Egypt's parliament was hanging in legal limbo on Wednesday after a top court overruled a presidential decree reinstating the dissolved house, stepping up a power struggle between the president and the army.
"The battle for power centred around the judiciary," read the headline of independent daily Al-Watan.
The Supreme Constitutional Court on Tuesday annuled a decree by newly-elected President Mohamed Morsi reinstating the Islamist-led lower house of parliament, after the top court last month ruled it was invalid.
"The court ordered the freeze of the president's decree," a judicial source said, adding that it "ordered that its previous ruling be implemented."
Morsi had on Sunday ordered back parliament and invited it to convene. Taking its cue from the president, the People's Assembly met on Tuesday.
"We are gathered today to review the court rulings, the ruling of the Supreme Constitutional Court," speaker Saad al-Katatni said.
"I want to stress, we are not contradicting the ruling, but looking at a mechanism for the implementation of the ruling of the respected court. There is no other agenda today," he added.
It was not immediately clear how the new ruling would be implemented.
"There have been no instructions to prevent MPs from entering the parliament building," the lower house's secretariat said in a statement.
The origins of the battle for parliament lay in a constitutional declaration issued by the Supreme Council of the Armed Forces (SCAF), which ruled Egypt during its transition after president Hosni Mubarak was ousted last year.
The declaration, which acts as a temporary constitution until a new one is drafted, granted the military sweeping powers, including legislative control, rendering the presidential post little more than symbolic.
The SCAF consists of generals appointed by Mubarak, as was the head of the constitutional court which annuled parliament because it found that certain articles of the law governing its election invalid.
Critics said the decision was politically motivated.
"The constitutional court whose judges were appointed by Mubarak has cancelled the president's decree and restored the field marshal's decree," wrote prominent writer and commentator Alaa al-Aswany referring to SCAF head Hussein Tantawi.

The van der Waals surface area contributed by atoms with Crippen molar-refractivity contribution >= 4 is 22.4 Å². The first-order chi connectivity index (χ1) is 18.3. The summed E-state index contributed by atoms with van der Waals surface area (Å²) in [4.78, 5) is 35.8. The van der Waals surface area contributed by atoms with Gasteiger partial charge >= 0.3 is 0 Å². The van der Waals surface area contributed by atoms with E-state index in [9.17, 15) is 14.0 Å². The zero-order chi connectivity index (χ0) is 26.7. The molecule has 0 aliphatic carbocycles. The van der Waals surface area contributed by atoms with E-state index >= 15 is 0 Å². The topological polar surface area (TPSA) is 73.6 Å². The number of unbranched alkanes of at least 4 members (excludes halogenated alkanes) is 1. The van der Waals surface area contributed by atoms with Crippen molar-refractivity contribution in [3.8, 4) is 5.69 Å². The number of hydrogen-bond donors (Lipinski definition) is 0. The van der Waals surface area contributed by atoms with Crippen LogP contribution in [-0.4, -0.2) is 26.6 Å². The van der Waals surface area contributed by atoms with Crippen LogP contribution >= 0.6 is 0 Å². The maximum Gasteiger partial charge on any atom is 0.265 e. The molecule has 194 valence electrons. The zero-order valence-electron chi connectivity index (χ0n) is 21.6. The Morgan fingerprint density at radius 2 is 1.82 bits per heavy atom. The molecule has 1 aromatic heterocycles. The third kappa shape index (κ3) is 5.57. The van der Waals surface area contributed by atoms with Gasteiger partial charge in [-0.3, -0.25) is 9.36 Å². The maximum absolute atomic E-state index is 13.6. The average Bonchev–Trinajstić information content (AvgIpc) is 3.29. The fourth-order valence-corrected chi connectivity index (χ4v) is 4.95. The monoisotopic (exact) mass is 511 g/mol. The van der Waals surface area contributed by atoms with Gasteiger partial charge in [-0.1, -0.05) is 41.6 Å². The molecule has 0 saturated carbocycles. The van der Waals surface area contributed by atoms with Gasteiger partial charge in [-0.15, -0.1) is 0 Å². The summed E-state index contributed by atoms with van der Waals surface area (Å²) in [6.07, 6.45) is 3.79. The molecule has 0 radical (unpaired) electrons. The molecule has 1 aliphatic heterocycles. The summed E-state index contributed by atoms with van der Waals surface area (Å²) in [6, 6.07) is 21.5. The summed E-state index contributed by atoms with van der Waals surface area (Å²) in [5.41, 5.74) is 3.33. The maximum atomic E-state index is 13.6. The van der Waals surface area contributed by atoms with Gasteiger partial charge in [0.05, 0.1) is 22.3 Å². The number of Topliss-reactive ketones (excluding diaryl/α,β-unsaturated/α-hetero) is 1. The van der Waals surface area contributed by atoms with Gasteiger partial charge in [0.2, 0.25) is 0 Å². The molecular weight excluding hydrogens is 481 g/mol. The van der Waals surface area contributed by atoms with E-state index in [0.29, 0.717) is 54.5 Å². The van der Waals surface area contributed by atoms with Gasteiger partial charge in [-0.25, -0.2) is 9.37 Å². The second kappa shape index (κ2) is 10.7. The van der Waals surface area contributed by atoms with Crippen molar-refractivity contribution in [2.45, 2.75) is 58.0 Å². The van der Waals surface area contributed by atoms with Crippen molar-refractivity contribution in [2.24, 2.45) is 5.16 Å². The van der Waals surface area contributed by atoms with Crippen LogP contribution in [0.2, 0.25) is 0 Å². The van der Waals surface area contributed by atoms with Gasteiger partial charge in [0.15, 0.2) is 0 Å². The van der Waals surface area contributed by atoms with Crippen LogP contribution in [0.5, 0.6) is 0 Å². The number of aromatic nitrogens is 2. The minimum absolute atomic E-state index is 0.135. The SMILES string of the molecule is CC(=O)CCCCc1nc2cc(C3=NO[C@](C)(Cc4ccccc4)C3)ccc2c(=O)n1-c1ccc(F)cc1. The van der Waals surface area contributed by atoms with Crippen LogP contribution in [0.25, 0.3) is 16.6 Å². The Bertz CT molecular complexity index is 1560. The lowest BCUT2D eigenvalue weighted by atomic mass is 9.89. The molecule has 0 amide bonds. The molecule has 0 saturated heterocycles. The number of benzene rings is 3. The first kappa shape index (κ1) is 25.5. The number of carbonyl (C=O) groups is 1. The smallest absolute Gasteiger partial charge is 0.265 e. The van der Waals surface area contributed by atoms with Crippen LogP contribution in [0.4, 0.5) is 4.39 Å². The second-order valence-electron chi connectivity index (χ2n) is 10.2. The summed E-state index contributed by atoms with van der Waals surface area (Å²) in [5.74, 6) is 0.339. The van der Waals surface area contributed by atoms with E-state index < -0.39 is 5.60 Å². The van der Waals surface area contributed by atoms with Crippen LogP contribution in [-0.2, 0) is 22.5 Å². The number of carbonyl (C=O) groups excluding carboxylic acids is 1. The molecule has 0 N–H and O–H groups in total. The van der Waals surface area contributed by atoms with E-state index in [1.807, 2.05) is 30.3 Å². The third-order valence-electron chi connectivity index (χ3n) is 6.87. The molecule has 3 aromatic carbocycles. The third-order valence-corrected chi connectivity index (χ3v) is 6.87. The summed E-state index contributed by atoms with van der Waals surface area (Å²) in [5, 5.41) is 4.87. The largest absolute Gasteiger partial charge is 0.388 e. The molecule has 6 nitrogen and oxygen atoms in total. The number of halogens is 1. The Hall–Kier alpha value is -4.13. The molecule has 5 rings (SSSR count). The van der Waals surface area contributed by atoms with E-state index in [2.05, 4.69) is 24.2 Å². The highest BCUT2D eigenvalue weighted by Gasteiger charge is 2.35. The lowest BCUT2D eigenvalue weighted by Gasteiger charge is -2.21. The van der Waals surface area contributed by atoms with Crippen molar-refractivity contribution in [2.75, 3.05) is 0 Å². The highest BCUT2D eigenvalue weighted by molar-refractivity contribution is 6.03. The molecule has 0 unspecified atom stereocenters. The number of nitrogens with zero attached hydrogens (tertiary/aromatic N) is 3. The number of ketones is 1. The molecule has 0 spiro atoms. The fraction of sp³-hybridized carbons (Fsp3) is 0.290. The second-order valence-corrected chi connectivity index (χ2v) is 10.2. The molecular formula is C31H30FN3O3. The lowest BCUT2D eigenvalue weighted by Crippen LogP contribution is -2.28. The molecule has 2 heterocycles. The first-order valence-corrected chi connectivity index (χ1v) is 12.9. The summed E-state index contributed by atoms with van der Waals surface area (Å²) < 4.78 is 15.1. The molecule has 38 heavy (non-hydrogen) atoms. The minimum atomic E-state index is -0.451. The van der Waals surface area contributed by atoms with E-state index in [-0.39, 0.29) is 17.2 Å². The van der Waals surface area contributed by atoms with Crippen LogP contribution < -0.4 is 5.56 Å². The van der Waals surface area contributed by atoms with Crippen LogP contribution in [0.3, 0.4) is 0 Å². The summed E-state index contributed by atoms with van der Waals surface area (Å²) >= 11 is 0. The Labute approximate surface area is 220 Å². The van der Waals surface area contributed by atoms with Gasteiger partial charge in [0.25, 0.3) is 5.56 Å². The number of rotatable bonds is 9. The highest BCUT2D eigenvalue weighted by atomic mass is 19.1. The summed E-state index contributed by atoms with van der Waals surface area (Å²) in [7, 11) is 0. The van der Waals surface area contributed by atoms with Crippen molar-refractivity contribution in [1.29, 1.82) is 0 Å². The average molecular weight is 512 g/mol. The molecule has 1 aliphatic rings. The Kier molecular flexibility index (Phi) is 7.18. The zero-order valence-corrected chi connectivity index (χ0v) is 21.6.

"The message is clear, the elected president is not to exercise power without the military," he said.
But others saw in Morsi's decree a constitutional coup which showed little regard for the judiciary or democracy.
"The constitutional court returns the slap to the president," wrote the liberal Al-Wafd, mouthpiece for the Wafd party whose MPs boycotted Tuesday's parliamentary session.
Lawyers representing Morsi criticised the court's latest decision and said Tuesday's ruling was a political move that would further complicate the crisis.
"This ruling is null and void," lawyer Abdel Moneim Abdel Maqsud told reporters, while another member of the team, Mamduh Ismail, called it a "political decision."
Thousands of protesters rallied Tuesday evening in Tahrir Square, hub of the 2011 revolution, in support of Morsi and chanting "Down with the military" and other slogans hostile to judges and allegedly anti-Islamist TV anchors.
Opponents of Morsi's decree earlier protested outside the presidential palace.
The decree was hailed by those who want to see the army return to barracks, but it was criticised by those who fear an Islamist monopolisation of power as a "constitutional coup."
Speaker Katatni said parliament had referred the case invalidating the house to the Court of Cassation.
US Secretary of State Hillary Clinton, who is due to visit Cairo on Saturday, urged all parties to engage in dialogue.
"We urge that there be intensive dialogue among all of the stakeholders in order to ensure that there is a clear path for them to be following," the chief US diplomat said after talks in Vietnam.
The Egyptian people should "get what they protested for and what they voted for, which is a fully elected government making the decisions for the country going forward," she added.